The next name to be mentioned is that of – ‘Onesimus, a faithful and beloved brother, who is one of you.’ Most readers will know about Onesimus, whose distinctive description must be a trophy of grace. A slave of Philemon, a wealthy man of Colosse converted through the preaching of Paul, Onesimus had stolen money and absconded to Rome. In due course he had somehow come in touch with Christians, and Paul, and had found the Lord, and then been totally changed. Now he will be returned to Philemon and to the church at Colosse, no longer a thief and a runaway, but as a servant of God. He is now a ‘faithful and beloved brother’, a mature believer, who may be entirely trusted.
Are we trophies of grace? Have we really been changed? There are some people who say they have come to the Lord, but you could not emphatically say they are trophies of grace, because they are not much different from how they were before. They do not seem to have a new spirit and a new heart, being entirely for the Lord and his worship and work. They are still feathering their nests in this world and getting their pleasures from earthly things.
Onesimus could be sent back as a totally transformed young man, and that is what we long for in every worshipper. Have we truly repented of sin, sought the Lord, trusted in the work of Christ on Calvary, come to him as Saviour, and sincerely yielded our lives to him? Only if this is so will we be seen to be trophies of grace, with new motives and desires in life. May all readers be of the spiritual lineage of Onesimus – a trophy of grace!
Paul’s third named companion is to remain in Rome, but sends his greetings: ‘Aristarchus…saluteth you’ (the word in the Greek means ‘embraces’ you). He sends his fondest greetings.
Aristarchus was a Macedonian from Thessalonica, and we must ‘label’ him as sacrificial. He seems to be included as the first of three Jewish helpers. Once violently seized along with Paul (and Gaius) at Ephesus, he travelled with the apostle during the third missionary journey, and joined with him as a prisoner on ‘the perilous voyage’, ending in shipwreck. Aristarchus is a very notable companion of Paul.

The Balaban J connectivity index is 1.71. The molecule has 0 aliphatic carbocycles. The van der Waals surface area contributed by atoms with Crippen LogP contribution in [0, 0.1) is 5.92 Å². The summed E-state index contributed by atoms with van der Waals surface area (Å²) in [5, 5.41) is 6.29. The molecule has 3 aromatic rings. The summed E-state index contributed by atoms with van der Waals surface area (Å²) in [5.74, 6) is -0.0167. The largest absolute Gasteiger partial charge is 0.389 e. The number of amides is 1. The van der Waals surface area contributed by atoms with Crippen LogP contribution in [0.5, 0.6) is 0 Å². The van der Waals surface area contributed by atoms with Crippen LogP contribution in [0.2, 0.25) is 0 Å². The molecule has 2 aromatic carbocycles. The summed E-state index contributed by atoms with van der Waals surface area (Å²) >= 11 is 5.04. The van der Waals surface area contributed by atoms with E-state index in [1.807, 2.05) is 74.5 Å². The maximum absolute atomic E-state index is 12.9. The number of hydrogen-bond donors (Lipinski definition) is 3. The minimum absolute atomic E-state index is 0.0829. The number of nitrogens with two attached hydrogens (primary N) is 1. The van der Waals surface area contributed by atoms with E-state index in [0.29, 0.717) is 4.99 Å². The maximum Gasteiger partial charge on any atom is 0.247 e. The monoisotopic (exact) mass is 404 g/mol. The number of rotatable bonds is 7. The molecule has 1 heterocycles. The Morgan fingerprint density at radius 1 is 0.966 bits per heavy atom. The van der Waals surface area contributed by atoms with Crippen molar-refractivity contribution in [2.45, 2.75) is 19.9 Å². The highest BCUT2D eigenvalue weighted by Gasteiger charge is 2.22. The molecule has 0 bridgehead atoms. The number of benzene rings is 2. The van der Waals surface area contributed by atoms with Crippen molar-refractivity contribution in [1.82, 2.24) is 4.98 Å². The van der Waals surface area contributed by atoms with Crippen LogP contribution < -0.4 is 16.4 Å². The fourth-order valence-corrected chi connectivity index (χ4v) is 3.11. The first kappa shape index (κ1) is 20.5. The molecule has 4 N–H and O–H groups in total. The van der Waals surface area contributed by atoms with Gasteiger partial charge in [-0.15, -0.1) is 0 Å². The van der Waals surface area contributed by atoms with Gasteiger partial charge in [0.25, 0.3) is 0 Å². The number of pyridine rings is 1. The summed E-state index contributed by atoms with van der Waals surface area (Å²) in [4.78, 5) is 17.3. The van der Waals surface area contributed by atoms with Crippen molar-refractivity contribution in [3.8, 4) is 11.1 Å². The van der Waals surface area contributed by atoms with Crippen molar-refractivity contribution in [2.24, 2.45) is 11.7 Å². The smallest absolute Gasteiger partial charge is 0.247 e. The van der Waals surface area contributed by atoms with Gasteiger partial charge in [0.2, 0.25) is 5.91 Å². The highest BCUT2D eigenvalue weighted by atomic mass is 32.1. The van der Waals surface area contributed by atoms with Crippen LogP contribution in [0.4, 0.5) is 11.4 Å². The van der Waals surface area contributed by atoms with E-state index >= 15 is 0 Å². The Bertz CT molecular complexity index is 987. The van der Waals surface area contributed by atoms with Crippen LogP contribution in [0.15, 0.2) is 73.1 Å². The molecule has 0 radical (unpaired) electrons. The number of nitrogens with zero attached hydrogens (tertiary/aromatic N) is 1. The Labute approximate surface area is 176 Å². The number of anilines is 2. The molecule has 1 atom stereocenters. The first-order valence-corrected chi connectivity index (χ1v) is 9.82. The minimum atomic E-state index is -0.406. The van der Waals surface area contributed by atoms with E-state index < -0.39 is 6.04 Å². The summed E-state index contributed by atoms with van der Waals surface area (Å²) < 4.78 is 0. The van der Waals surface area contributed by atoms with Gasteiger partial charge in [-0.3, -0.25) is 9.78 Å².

Here, he is called ‘my fellowprisoner’, which is both interesting and slightly confusing. He was arrested with Paul at Ephesus but that arrest did not last. Then he would have been treated as a prisoner no doubt (though not personally under arrest) on the perilous voyage. But Paul clearly means that he is a prisoner with him in Rome, and this is the point of confusion.
In the letter to Philemon, Epaphras is called a fellow prisoner, and Aristarchus is not. Here in Colossians, Aristarchus is named as a fellow prisoner and Epaphras is not. As Colossians and Philemon went out at the same time, the mystery deepens.
The most probable solution is that Aristarchus and Epaphras alternated in tours of duty as voluntary fellow prisoners. In turn, they were willing to be bound like Paul in his room and be treated in exactly the same way. To stay with Paul in the hired house of his first Roman imprisonment did not allow complete freedom, because the companion could possibly have overpowered the guarding soldier and released the prisoner. To share the apostle’s ministry of prayer and writing, for the sake of security, you would wear the same shackles and be treated as a prisoner of imperial Rome. Aristarchus, it appears, was one of those who was prepared to share Paul’s sufferings.
The word translated ‘prisoner’ means a prisoner of war. Paul seems to be reminding us that he and Aristarchus were not in prison as criminals, but as captives in the world’s war against Christ and the Gospel. A prisoner of war possesses a special honour in the eyes of his own nation, and Aristarchus, with Paul, may wear this title of distinction as a contender in the great battle for souls. He deserves the epithet – sacrificial.
Is there anything of Aristarchus in us? Do we say, ‘My career is for Christ, not for me, and if I cannot rise to the top without forfeiting my service for him, I won’t attempt to do it’? Certainly some believers are enabled by the Lord to get to the top and still serve him, the Lord opening up great opportunities of witness to them. But that is for the Lord to bring about. The rule for us is to be willing to accept a modest station in life, if necessary, to be chiefly for Christ.
Another well-known helper of Paul at this time was ‘Marcus, sister’s son to Barnabas’, better known to us as John Mark (verse 10). What descriptive word may be assigned to John Mark? Undoubtedly that of conqueror. Approximately 12 to 14 years previously he had been given the great privilege of serving with Paul and Barnabas to travel, preach, and commence churches. However, in Pamphylia he deserted that missionary journey and went back to his home in Jerusalem.